We must go back up to year 3000 BC to find the first traces of cinnamon in Egypt, where it was used to embalm the dead.
Cinnamon comes from an Island in the East, known as Sri Lanka, and it was introduced in the Western world thanks to the Arabs. The specific origins of cinnamon didn’t became clear until the Middle Ages. Until then, mythical tales encompassed this amazing spice. According to a lot of classical roman authors for example, cinnamon grew around a lake protected by colossal birds. Whoever wanted to take it, would have to discover a way to mislead them.
In the Middle Ages, Arabs were no longer the only ones to market cinnamon from the Western world. Spice trade gained a massive political and economical role. One of the original goals of Columbus’ journey, that ended up with the discovery of America, was to expand the trade routes to the East.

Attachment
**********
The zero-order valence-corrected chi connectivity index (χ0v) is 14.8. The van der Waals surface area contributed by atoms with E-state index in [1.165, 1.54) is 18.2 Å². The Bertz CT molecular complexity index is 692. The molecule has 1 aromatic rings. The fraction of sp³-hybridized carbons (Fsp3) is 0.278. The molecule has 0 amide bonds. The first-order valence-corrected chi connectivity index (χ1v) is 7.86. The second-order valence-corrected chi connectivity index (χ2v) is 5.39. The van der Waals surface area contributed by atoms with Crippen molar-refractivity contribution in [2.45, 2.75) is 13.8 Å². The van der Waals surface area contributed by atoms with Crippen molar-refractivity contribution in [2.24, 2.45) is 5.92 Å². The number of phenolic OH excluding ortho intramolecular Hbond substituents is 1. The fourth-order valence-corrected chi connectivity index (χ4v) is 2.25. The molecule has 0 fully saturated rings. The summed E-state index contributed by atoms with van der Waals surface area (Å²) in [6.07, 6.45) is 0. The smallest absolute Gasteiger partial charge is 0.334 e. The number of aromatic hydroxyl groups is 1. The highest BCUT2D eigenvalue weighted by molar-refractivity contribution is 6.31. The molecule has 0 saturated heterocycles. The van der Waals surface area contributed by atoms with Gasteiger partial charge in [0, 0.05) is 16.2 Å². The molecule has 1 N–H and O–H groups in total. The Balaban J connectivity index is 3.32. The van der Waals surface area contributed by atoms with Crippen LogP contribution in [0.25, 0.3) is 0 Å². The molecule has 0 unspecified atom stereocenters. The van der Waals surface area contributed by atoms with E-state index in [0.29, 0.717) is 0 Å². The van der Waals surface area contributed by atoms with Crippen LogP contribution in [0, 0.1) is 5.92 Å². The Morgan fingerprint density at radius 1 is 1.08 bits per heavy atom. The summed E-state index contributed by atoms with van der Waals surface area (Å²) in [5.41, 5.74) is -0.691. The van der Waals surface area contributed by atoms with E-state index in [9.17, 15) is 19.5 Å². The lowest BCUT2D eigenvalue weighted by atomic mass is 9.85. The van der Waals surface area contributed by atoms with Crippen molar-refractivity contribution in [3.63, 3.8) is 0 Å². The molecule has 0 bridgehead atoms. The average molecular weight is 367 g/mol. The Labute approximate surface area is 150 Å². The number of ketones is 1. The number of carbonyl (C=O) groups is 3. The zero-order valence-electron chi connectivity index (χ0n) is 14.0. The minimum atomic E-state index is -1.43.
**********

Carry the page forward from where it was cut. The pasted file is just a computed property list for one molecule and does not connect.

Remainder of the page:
Venice started to buy cinnamon in the Arabs and became the sole trader in Europe. This monopoly lasted until 1505, when Portugal discovered Sri Lanka (Ceylon), a goldmine for cinnamon. They were defeated by the Dutch one hundred years after.
Nowadays Cinnamon is cultivated in several countries, like India, Brazil and Vietnam to name a couple, although Sri Lanka still produces 90% of cinnamon.
In spite of all of the political and historical changes, the methods by that cinnamon can be used remain the same: as a medicament, in the kitchen, and more recently to keep away insects.